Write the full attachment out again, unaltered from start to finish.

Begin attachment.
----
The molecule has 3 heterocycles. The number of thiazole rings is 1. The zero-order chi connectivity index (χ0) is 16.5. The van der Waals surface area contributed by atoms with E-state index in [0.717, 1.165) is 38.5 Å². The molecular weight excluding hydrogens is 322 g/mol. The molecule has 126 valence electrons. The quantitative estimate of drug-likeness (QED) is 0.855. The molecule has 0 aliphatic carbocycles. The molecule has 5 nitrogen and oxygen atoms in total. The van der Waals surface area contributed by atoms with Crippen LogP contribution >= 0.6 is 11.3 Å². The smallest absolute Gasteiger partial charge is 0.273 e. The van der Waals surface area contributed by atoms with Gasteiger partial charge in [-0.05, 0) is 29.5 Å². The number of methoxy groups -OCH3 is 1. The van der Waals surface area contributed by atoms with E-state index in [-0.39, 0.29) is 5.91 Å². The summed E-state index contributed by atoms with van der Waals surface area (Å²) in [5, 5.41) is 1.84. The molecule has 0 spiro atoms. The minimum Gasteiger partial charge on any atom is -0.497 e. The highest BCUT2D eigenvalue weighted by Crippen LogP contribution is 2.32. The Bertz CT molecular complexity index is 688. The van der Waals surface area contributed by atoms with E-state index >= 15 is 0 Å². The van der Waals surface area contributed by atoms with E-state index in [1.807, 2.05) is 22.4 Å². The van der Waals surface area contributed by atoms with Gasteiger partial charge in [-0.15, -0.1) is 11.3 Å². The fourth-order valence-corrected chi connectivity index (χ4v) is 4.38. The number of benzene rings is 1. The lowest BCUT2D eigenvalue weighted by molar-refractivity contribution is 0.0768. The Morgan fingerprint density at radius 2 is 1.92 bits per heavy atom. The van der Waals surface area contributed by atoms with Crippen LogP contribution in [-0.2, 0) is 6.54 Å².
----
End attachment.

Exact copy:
The molecule has 3 heterocycles. The number of thiazole rings is 1. The zero-order chi connectivity index (χ0) is 16.5. The van der Waals surface area contributed by atoms with E-state index in [0.717, 1.165) is 38.5 Å². The molecular weight excluding hydrogens is 322 g/mol. The molecule has 126 valence electrons. The quantitative estimate of drug-likeness (QED) is 0.855. The molecule has 0 aliphatic carbocycles. The molecule has 5 nitrogen and oxygen atoms in total. The van der Waals surface area contributed by atoms with Crippen LogP contribution >= 0.6 is 11.3 Å². The smallest absolute Gasteiger partial charge is 0.273 e. The van der Waals surface area contributed by atoms with Gasteiger partial charge in [-0.05, 0) is 29.5 Å². The number of methoxy groups -OCH3 is 1. The van der Waals surface area contributed by atoms with E-state index in [-0.39, 0.29) is 5.91 Å². The summed E-state index contributed by atoms with van der Waals surface area (Å²) in [5, 5.41) is 1.84. The molecule has 0 spiro atoms. The minimum Gasteiger partial charge on any atom is -0.497 e. The highest BCUT2D eigenvalue weighted by Crippen LogP contribution is 2.32. The Bertz CT molecular complexity index is 688. The van der Waals surface area contributed by atoms with E-state index >= 15 is 0 Å². The van der Waals surface area contributed by atoms with E-state index in [1.807, 2.05) is 22.4 Å². The van der Waals surface area contributed by atoms with Gasteiger partial charge in [-0.15, -0.1) is 11.3 Å². The fourth-order valence-corrected chi connectivity index (χ4v) is 4.38. The number of benzene rings is 1. The lowest BCUT2D eigenvalue weighted by molar-refractivity contribution is 0.0768. The Morgan fingerprint density at radius 2 is 1.92 bits per heavy atom. The van der Waals surface area contributed by atoms with Crippen LogP contribution in [-0.2, 0) is 6.54 Å².